Johannesburg – A City of Joburg contractor is working feverishly to meet the metro’s deadline of delivering 29 urgently required fire engines.

Early last year, Boksburg- based firefighting equipment manufacturer Fire Raiders was awarded a R190 million contract to purchase, supply and deliver the specialised emergency fire and rescue vehicles.

Almost a year later, the vehicles are yet to be delivered.

The metro has since late 2015 been hamstrung by a shortage of fire engines across the city.

The dire state of the department’s fleet was highlighted last month when a fire truck overturned and collided with four vehicles due to an alleged mechanical malfunction. The exact cause of the accident, however, is still being investigated.

MMC for public safety Michael Sun, responding to a Star query, said the reason for the delay in the delivery was chiefly due to Fire Raiders being given the appointment letter in May.

However, the 12-month-long contract is understood to have been awarded between January and March last year.

Sun said the contract was for the “design plan, manufacture, equip, test, commissioning and delivery” of the 29 fire rescue vehicles. Thereafter, a project plan was developed by the service provider to manufacture the specialised vehicles.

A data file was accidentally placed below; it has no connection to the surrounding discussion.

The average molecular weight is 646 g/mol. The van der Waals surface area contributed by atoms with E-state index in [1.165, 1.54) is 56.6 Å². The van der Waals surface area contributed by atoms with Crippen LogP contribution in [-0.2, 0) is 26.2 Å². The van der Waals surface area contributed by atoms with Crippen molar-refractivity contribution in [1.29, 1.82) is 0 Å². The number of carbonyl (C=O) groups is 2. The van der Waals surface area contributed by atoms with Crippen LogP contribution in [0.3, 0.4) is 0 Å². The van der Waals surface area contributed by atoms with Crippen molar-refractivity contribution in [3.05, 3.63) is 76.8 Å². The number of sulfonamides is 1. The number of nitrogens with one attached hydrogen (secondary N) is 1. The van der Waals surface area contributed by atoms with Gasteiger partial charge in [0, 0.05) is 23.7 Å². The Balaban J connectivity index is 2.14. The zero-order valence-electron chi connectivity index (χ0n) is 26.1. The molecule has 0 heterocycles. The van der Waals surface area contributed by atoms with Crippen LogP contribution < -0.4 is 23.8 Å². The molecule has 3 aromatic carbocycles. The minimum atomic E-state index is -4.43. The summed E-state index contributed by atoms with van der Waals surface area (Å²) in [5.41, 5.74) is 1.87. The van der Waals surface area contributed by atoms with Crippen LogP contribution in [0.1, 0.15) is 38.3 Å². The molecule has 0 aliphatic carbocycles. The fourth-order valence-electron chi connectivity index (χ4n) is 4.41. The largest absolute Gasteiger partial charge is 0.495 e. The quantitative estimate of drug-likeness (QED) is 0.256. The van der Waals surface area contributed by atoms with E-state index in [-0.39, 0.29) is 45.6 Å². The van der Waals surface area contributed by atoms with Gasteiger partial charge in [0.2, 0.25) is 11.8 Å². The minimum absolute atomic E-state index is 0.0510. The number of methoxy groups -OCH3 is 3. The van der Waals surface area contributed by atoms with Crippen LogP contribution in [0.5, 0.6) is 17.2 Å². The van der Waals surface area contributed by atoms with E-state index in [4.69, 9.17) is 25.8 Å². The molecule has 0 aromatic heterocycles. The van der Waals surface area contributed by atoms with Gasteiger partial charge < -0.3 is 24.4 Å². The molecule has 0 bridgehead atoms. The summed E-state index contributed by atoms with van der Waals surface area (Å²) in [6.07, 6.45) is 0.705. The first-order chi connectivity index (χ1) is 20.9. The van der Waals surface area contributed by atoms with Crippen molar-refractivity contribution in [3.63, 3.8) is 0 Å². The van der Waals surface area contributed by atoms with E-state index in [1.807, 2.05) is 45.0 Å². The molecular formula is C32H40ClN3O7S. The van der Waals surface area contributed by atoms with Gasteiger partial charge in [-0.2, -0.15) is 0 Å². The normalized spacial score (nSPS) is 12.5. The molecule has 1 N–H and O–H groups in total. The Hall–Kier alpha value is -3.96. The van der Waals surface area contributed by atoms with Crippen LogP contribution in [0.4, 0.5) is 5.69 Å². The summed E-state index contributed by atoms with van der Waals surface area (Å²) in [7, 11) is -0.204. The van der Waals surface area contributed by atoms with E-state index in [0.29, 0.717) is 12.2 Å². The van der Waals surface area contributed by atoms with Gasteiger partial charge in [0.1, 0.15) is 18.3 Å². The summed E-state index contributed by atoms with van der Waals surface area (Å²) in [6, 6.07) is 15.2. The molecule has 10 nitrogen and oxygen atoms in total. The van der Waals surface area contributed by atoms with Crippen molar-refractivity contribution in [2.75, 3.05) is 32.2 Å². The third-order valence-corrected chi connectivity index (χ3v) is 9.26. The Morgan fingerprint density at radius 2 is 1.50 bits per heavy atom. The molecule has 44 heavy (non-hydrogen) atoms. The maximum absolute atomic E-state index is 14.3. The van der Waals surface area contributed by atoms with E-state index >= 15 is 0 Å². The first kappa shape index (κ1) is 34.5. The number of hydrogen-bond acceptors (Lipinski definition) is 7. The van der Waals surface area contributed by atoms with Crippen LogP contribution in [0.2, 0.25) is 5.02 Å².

The order includes:

Six P410 CP31 Scania pumpers

Six P360 CP28 Scania pumpers

Eleven 1828 Mercedes-Benz pumpers

Six Pierce PUC pumpers

Based on the project plan, the vehicles are to be delivered in batches, Sun said.

The first batch of one P410 CP31 and four P360 28s was set to be delivered on the last day of this month, he said.

At the end of March, a further five would be sent to fire stations, ready to put out fires. The rest of the vehicles, Sun added, would be delivered monthly until the end of July.

The Star requested a cost breakdown of each of the vehicles, but Sun said the cost of the vehicles varied.

In February last year, The Star reported how the city’s fire department was crippled by the shortage of command vehicles. The city’s 2014/15 annual financial report indicated that 90 fire engines had been out of service – and being repaired in garages – due to breakdowns. About 30 of these were back in operation in October last year.

“We got 29 fire trucks back from workshops and back in operative duty in just a month’s time. However, the maintenance of the fleet is a continuous expense, therefore it is difficult to give a precise figure for each vehicle,” Sun said.

According to the city’s 2015/16 annual report, the fire department had 1 201 firefighters, 66 platoon commanders, 22 station commanders, five divisional chiefs, a deputy director and a director.

The Star